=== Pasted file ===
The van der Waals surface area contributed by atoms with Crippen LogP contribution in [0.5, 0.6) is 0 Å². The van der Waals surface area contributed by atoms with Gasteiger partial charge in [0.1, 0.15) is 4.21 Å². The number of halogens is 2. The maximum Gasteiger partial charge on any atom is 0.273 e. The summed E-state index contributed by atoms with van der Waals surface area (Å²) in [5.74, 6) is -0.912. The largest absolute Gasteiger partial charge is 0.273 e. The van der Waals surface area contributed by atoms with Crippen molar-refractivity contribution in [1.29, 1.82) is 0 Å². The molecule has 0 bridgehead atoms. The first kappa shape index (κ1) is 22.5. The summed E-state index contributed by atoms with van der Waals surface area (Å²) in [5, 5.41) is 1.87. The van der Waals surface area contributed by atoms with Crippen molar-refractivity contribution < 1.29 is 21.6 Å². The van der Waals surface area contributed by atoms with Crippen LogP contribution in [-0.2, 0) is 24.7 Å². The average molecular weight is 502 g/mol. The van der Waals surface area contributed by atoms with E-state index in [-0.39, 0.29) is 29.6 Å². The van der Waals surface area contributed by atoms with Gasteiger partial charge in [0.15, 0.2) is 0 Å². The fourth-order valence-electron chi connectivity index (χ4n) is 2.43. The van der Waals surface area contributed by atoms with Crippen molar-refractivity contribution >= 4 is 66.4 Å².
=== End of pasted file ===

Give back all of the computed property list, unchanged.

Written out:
The van der Waals surface area contributed by atoms with Crippen LogP contribution in [0.5, 0.6) is 0 Å². The van der Waals surface area contributed by atoms with Gasteiger partial charge in [0.1, 0.15) is 4.21 Å². The number of halogens is 2. The maximum Gasteiger partial charge on any atom is 0.273 e. The summed E-state index contributed by atoms with van der Waals surface area (Å²) in [5.74, 6) is -0.912. The largest absolute Gasteiger partial charge is 0.273 e. The van der Waals surface area contributed by atoms with Crippen molar-refractivity contribution in [1.29, 1.82) is 0 Å². The molecule has 0 bridgehead atoms. The first kappa shape index (κ1) is 22.5. The summed E-state index contributed by atoms with van der Waals surface area (Å²) in [5, 5.41) is 1.87. The van der Waals surface area contributed by atoms with Crippen molar-refractivity contribution < 1.29 is 21.6 Å². The van der Waals surface area contributed by atoms with Crippen LogP contribution in [-0.2, 0) is 24.7 Å². The average molecular weight is 502 g/mol. The van der Waals surface area contributed by atoms with E-state index in [-0.39, 0.29) is 29.6 Å². The van der Waals surface area contributed by atoms with Gasteiger partial charge in [0.15, 0.2) is 0 Å². The fourth-order valence-electron chi connectivity index (χ4n) is 2.43. The van der Waals surface area contributed by atoms with Crippen molar-refractivity contribution >= 4 is 66.4 Å².